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5 Reasons You're Always Hungry

As a gymnast, your body needs a lot of energy.

Of course you need energy to keep up in training and to support your recovery. But that's really just the icing on the cake! Firstly, your body needs energy to live, run all of your organs and body's systems, grow and develop, and do everyday activities.

When trying to figure out how much a gymnast should be eating, there are a few different factors that come into play:

  • Basal Metabolic Rate (BMR): The baseline. The bare minimum. This is how much energy you need just to stay alive! This includes basic body functions like breathing, keeping your heart beating, and growing. This baseline usually factors in your height, your weight, your age, how much muscle mass you have, and your normal energy intake, as well as hormone balance. For most people, BMR accounts for anywhere from 50% of your daily energy needs (for a highly trained athlete) to about 70% of your needs (for someone who's more sedentary).

  • The Thermic Effect of Food: The process of eating, digesting, and using the food you eat actually takes a good amount of energy, and can vary based on the types and amounts of foods you eat (protein, fat, and fiber specifically take more energy to break down). This process means you need about 10 to 15% more energy on top of that bare minimum just to get the most out of your food.

  • NEAT: aka "Non-Exercise Activity Thermogenesis" is the energy your body needs to do everyday activities, like walking the halls at school, typing on your computer, or fidgeting. This can vary from person to person or even from day to day and can account for anywhere from 15 to 30% more energy that you need.

  • Exercise: This is everything from gymnastics and strength and conditioning to PT, walking your dog, and PE class at school. Most gymnasts need an additional 300-500 calories of energy per hour of gymnastics training.

  • Injury Healing and Recovery: Recovery from practice and healing from an injury also takes additional energy. While this can vary based on the intensity of your workout or the severity of your injury (bruise, sprain, or soreness vs broken bones or surgery), the process of recovery means you'll need anywhere from 10-50% more energy.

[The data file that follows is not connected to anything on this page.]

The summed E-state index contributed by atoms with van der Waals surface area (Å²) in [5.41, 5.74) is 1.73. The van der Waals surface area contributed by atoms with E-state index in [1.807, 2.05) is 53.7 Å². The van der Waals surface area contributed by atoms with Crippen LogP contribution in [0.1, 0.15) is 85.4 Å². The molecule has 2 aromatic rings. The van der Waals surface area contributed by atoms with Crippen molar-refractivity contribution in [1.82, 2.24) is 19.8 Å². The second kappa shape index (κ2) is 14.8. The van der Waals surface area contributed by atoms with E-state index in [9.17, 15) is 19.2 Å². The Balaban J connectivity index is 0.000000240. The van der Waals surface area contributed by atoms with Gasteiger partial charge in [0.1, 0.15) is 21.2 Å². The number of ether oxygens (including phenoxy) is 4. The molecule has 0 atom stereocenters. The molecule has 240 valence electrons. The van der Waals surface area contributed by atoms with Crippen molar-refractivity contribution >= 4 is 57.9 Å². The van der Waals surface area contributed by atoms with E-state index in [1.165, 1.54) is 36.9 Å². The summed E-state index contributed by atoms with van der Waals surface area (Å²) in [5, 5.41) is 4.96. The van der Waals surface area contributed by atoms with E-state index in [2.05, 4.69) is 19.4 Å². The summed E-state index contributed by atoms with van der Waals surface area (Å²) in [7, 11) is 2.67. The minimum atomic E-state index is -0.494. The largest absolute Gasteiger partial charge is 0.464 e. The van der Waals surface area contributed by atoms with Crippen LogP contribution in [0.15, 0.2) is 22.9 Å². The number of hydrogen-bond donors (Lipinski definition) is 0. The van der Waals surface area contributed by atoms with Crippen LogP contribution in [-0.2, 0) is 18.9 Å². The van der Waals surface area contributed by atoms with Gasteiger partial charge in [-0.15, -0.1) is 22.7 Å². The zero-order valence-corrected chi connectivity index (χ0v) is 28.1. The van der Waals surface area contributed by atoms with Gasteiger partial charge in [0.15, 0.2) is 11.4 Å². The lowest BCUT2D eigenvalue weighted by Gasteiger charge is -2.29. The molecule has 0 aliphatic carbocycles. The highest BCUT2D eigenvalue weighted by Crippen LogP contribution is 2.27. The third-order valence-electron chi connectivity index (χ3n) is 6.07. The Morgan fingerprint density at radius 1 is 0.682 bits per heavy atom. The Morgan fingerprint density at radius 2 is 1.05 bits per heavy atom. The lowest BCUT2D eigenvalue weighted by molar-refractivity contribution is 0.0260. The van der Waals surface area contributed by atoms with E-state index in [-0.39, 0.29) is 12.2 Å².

When talking about energy in terms of food, most often we are referring to calories. I know that word gets thrown around a lot and can seem scary, but calories are just a measurement of energy in foods. Your goal is to get as close to 100% of the energy your needs (if not daily, as an average over time). Less is not always better: enough is best.

So let's talk hunger. In today's world, we're constantly told that hunger is a bad thing. That it's something we shouldn't be feeling regularly. That we should ignore it.

STOP...Reality Check

Hunger is just a signal from your body letting you know that you are low on energy.

It's not a bad or pesky signal. It's actually quite helpful.

AND, if you feel hungry in regular intervals, that actually means your body is running like it's supposed to!

"So how often am I supposed to feel hungry?"

I often recommend gymnasts eat a meal or snack every 2-3 hours. This means, you should feel hungry every 2-3 hours.

However, I hear so many gymnasts complain that they are constantly hungry! Even if they've just had a meal or snack, 5 minutes later, they're back in the pantry looking for something else.

This was definitely me as a gymnast! I thought, no matter what I ate, I was just deemed to a life of constant hunger and snacking.

As a dietitian, I know that this didn't have to be true for me, and it definitely doesn't have to be true for you.

If your meals or snacks aren't keeping you full for 2-3 hours, it's likely something is missing from your plate.

5 Reasons You Are Always Hungry:

1. You're not eating enough: This is probably the most obvious reason. It takes a lot of food to fuel a gymnast. More than you probably think. And definitely more than your friend who doesn't play sports or your sibling who plays after-school basketball for 2 hours a week.

The easiest way to start fueling with enough food is to follow the athlete's plate based on your training. Most training gymnasts should be following a moderate or hard day plate. The more hours and the higher intensity you're training, the more food you will need to put on that plate.